Last year I featured some of my favorite books each month with special posts saying why I love these books. You can check out my favorites book page to find links to my reviews of all of my favorites. But because I’m always adding new books to my favorites list, I thought I’d do new features each time another book makes the list.
Ask any book lover their favorite book, and they’ll find it nearly impossible to name just one. I have over fifty books on my favorites list, if you count all the books in series. If I absolutely had to say one book, it would be Speak by Laurie Halse Anderson. But there are so many books that resonate with me for many different reasons, and so I call them all my favorites.
The newest addition to the list is a novel-in-verse (the first poetry to make the favorites list!)—Blood Water Paint by Joy McCullough.
Blood Water Paint is based on the true story of Artemisia Gentileschi, a 17th century Roman painter. Artemisia had incredible talent and was one of the most talented painters of her time, but no one knew because her father would sign his name to her paintings. And despite how little women were valued in her time, Artemisia chose to speak the truth in her art and take her rapist to court, no matter the consequences.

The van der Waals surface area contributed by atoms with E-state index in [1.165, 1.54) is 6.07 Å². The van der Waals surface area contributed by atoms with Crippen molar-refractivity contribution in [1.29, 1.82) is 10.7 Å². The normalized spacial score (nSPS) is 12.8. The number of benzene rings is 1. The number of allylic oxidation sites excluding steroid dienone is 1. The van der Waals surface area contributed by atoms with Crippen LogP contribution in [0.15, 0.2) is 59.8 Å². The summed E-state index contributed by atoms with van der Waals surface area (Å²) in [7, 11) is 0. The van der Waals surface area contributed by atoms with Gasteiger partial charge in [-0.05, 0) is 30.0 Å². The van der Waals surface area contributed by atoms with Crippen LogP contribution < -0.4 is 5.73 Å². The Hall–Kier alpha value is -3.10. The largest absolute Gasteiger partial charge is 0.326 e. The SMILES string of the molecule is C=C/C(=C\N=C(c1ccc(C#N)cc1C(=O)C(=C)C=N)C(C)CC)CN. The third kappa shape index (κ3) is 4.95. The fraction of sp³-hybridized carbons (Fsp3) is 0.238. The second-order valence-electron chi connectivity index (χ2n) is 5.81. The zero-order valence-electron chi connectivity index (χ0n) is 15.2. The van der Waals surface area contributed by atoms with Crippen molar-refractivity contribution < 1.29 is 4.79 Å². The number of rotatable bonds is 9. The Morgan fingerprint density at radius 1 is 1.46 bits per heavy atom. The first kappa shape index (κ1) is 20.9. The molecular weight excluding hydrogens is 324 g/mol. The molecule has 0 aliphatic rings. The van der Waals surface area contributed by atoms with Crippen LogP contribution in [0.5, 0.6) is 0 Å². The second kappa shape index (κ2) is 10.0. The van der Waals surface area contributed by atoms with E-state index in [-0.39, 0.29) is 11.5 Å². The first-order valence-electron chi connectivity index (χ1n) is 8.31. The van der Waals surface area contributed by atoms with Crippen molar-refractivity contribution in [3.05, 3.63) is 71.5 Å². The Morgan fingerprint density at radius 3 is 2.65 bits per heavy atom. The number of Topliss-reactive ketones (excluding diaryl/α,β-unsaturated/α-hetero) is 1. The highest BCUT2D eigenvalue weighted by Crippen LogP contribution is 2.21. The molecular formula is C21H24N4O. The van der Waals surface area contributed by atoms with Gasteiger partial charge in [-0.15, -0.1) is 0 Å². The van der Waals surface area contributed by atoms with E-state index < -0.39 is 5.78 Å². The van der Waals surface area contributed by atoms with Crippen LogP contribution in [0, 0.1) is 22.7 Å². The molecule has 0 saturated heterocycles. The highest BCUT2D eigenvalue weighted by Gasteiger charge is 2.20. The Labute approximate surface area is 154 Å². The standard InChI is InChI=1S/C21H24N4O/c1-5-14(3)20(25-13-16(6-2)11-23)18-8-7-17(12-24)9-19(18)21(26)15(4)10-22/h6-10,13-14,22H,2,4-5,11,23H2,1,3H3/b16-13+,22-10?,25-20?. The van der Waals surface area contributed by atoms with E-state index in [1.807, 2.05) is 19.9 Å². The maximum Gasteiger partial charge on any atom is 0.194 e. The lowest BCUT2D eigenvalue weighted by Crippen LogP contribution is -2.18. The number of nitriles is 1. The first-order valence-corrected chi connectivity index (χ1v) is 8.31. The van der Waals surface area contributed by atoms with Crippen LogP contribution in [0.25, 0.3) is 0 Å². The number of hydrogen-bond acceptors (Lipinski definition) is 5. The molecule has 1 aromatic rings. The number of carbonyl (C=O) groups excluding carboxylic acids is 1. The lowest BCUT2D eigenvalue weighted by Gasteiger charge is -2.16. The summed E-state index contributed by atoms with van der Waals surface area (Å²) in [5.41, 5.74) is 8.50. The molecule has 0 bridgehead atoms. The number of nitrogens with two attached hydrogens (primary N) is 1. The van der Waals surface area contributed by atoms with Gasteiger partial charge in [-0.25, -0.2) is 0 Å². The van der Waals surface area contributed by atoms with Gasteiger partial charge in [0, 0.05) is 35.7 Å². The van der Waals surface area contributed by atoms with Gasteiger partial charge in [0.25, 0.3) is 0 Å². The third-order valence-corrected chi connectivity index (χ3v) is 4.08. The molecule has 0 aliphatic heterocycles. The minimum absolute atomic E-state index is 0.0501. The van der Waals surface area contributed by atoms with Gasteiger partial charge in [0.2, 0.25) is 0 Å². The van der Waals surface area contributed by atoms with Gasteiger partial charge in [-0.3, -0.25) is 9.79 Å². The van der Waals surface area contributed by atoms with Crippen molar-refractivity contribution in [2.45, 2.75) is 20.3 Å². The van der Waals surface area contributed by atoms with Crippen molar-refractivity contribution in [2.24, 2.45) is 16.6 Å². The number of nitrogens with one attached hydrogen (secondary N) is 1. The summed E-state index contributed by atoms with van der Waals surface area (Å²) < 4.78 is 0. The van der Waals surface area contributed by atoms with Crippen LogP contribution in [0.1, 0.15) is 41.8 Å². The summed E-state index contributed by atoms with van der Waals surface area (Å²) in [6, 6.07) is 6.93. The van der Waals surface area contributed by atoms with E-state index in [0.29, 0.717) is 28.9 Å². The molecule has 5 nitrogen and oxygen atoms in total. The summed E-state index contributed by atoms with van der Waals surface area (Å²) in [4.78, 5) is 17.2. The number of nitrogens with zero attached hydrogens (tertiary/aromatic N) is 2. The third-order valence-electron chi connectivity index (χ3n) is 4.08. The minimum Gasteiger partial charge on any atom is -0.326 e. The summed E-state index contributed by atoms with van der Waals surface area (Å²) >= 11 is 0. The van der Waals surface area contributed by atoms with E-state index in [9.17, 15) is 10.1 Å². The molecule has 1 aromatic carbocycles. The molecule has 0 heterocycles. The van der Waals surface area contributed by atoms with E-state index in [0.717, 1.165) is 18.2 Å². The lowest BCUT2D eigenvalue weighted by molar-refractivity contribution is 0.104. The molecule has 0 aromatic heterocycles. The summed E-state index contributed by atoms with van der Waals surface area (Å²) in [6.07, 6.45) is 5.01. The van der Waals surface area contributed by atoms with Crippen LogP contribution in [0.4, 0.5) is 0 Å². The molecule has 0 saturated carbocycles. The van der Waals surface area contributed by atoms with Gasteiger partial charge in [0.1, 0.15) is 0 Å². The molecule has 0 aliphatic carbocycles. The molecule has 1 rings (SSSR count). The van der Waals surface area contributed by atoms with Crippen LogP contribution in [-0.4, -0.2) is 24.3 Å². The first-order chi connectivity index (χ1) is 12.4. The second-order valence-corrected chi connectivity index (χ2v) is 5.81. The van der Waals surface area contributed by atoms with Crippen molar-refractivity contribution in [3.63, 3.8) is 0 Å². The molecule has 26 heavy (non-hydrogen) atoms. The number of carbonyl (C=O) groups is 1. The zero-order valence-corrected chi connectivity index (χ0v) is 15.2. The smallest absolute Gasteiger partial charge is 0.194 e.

I’ve been trying to branch out a bit more in my reading this year, and one of the things I’ve been trying to read more of is verse. While I don’t think I’ll ever enjoy regular poetry, I am loving all of the novels-in-verse I have read. There is just something I love about reading the bare bones of a story along with the poetic language.
I also love that this book is not entirely in verse. Throughout Artemisia’s story, McCullough intersperses prose narrative stories that Artemisia’s mother told her when she was young. These stories are about Susanna and Judith, heroines who end up being the subjects of Artemisia’s most famous works and who inspire Artemisia to not be silent.
The best part about Blood Water Paint is its strong take on violence against women. This book takes place a long time ago, yet not much has changed in how charges of rape are handled. Artemisia struggles to have her voice heard and risks everything to stand up for the truth. And she also finds healing through her art, which is a theme I love to explore in my writing.
Blood Water Paint is Joy McCullough’s debut novel, and I can’t wait to see what else she does!